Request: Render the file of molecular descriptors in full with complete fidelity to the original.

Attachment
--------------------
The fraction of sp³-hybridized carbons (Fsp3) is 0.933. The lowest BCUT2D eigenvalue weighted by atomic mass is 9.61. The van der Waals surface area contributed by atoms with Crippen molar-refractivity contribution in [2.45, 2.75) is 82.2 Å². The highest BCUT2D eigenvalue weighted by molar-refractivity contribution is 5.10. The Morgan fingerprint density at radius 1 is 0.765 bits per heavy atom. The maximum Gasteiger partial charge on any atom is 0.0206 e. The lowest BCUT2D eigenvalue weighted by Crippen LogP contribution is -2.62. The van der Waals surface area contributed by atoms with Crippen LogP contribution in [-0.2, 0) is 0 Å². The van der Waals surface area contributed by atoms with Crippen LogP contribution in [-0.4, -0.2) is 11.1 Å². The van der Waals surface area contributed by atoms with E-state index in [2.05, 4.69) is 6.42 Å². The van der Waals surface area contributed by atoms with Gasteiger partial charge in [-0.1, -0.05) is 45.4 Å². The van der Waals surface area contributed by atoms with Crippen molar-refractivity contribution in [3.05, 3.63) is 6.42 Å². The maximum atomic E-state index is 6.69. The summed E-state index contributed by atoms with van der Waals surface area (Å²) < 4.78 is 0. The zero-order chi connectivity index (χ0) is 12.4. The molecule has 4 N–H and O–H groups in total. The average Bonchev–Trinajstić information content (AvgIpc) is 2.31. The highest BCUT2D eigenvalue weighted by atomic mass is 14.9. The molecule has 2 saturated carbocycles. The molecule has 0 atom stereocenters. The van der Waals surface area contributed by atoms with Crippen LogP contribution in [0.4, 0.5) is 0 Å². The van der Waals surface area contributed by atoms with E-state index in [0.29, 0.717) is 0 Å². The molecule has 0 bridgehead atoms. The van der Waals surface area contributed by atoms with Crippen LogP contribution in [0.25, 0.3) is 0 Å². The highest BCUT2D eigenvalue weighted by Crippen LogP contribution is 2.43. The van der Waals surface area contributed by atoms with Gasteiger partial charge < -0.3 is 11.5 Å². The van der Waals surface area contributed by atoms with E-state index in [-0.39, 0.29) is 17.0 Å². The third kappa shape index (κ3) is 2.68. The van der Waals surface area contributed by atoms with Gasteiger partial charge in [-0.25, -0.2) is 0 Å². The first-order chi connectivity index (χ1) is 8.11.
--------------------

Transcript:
The fraction of sp³-hybridized carbons (Fsp3) is 0.933. The lowest BCUT2D eigenvalue weighted by atomic mass is 9.61. The van der Waals surface area contributed by atoms with Crippen molar-refractivity contribution in [2.45, 2.75) is 82.2 Å². The highest BCUT2D eigenvalue weighted by molar-refractivity contribution is 5.10. The Morgan fingerprint density at radius 1 is 0.765 bits per heavy atom. The maximum Gasteiger partial charge on any atom is 0.0206 e. The lowest BCUT2D eigenvalue weighted by Crippen LogP contribution is -2.62. The van der Waals surface area contributed by atoms with Crippen LogP contribution in [-0.2, 0) is 0 Å². The van der Waals surface area contributed by atoms with Crippen LogP contribution in [-0.4, -0.2) is 11.1 Å². The van der Waals surface area contributed by atoms with E-state index in [2.05, 4.69) is 6.42 Å². The van der Waals surface area contributed by atoms with Gasteiger partial charge in [-0.1, -0.05) is 45.4 Å². The van der Waals surface area contributed by atoms with Crippen molar-refractivity contribution in [3.05, 3.63) is 6.42 Å². The maximum atomic E-state index is 6.69. The summed E-state index contributed by atoms with van der Waals surface area (Å²) < 4.78 is 0. The zero-order chi connectivity index (χ0) is 12.4. The molecule has 4 N–H and O–H groups in total. The average Bonchev–Trinajstić information content (AvgIpc) is 2.31. The highest BCUT2D eigenvalue weighted by atomic mass is 14.9. The molecule has 2 saturated carbocycles. The molecule has 0 atom stereocenters. The van der Waals surface area contributed by atoms with Crippen LogP contribution in [0.4, 0.5) is 0 Å². The van der Waals surface area contributed by atoms with E-state index in [0.29, 0.717) is 0 Å². The molecule has 0 bridgehead atoms. The van der Waals surface area contributed by atoms with Crippen LogP contribution in [0.25, 0.3) is 0 Å². The highest BCUT2D eigenvalue weighted by Crippen LogP contribution is 2.43. The van der Waals surface area contributed by atoms with Gasteiger partial charge < -0.3 is 11.5 Å². The van der Waals surface area contributed by atoms with E-state index in [-0.39, 0.29) is 17.0 Å². The third kappa shape index (κ3) is 2.68. The van der Waals surface area contributed by atoms with Gasteiger partial charge in [-0.25, -0.2) is 0 Å². The first-order chi connectivity index (χ1) is 8.11.